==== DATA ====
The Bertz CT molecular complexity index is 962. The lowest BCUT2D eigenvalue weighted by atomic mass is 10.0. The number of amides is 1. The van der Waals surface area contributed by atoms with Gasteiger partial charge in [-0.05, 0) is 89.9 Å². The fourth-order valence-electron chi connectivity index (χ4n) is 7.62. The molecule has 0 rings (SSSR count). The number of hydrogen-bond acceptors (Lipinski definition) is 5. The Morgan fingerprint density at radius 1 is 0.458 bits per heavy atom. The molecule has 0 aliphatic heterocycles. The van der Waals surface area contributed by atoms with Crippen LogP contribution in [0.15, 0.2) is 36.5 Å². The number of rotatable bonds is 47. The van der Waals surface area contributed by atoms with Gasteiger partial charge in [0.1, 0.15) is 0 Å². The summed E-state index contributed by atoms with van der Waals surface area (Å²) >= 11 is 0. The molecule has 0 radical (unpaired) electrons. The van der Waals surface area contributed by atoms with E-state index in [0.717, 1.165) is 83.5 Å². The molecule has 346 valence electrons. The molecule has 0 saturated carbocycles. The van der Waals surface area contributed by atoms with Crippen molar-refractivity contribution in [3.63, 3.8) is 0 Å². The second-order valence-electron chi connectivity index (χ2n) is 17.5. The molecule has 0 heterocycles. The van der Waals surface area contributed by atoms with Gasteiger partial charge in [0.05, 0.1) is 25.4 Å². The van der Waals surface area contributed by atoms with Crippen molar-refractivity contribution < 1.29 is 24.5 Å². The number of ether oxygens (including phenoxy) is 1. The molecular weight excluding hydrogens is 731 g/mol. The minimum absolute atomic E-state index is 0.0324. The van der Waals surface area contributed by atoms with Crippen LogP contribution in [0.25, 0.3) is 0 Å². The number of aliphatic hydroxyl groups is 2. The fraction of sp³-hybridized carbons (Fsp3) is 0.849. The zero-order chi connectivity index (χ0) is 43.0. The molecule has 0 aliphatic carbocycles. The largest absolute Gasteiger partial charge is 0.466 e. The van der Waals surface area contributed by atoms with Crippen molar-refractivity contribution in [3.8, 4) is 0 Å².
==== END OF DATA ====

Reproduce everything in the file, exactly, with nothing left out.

The Bertz CT molecular complexity index is 962. The lowest BCUT2D eigenvalue weighted by atomic mass is 10.0. The number of amides is 1. The van der Waals surface area contributed by atoms with Gasteiger partial charge in [-0.05, 0) is 89.9 Å². The fourth-order valence-electron chi connectivity index (χ4n) is 7.62. The molecule has 0 rings (SSSR count). The number of hydrogen-bond acceptors (Lipinski definition) is 5. The Morgan fingerprint density at radius 1 is 0.458 bits per heavy atom. The molecule has 0 aliphatic heterocycles. The van der Waals surface area contributed by atoms with Crippen LogP contribution in [0.15, 0.2) is 36.5 Å². The number of rotatable bonds is 47. The van der Waals surface area contributed by atoms with Gasteiger partial charge in [0.1, 0.15) is 0 Å². The summed E-state index contributed by atoms with van der Waals surface area (Å²) >= 11 is 0. The molecule has 0 radical (unpaired) electrons. The van der Waals surface area contributed by atoms with E-state index in [0.717, 1.165) is 83.5 Å². The molecule has 346 valence electrons. The molecule has 0 saturated carbocycles. The van der Waals surface area contributed by atoms with Crippen molar-refractivity contribution in [3.63, 3.8) is 0 Å². The second-order valence-electron chi connectivity index (χ2n) is 17.5. The molecule has 0 heterocycles. The van der Waals surface area contributed by atoms with Gasteiger partial charge in [0.05, 0.1) is 25.4 Å². The van der Waals surface area contributed by atoms with Crippen molar-refractivity contribution < 1.29 is 24.5 Å². The number of ether oxygens (including phenoxy) is 1. The molecular weight excluding hydrogens is 731 g/mol. The minimum absolute atomic E-state index is 0.0324. The van der Waals surface area contributed by atoms with Crippen LogP contribution in [0.25, 0.3) is 0 Å². The number of aliphatic hydroxyl groups is 2. The fraction of sp³-hybridized carbons (Fsp3) is 0.849. The zero-order chi connectivity index (χ0) is 43.0. The molecule has 0 aliphatic carbocycles. The largest absolute Gasteiger partial charge is 0.466 e. The van der Waals surface area contributed by atoms with Crippen molar-refractivity contribution in [3.8, 4) is 0 Å².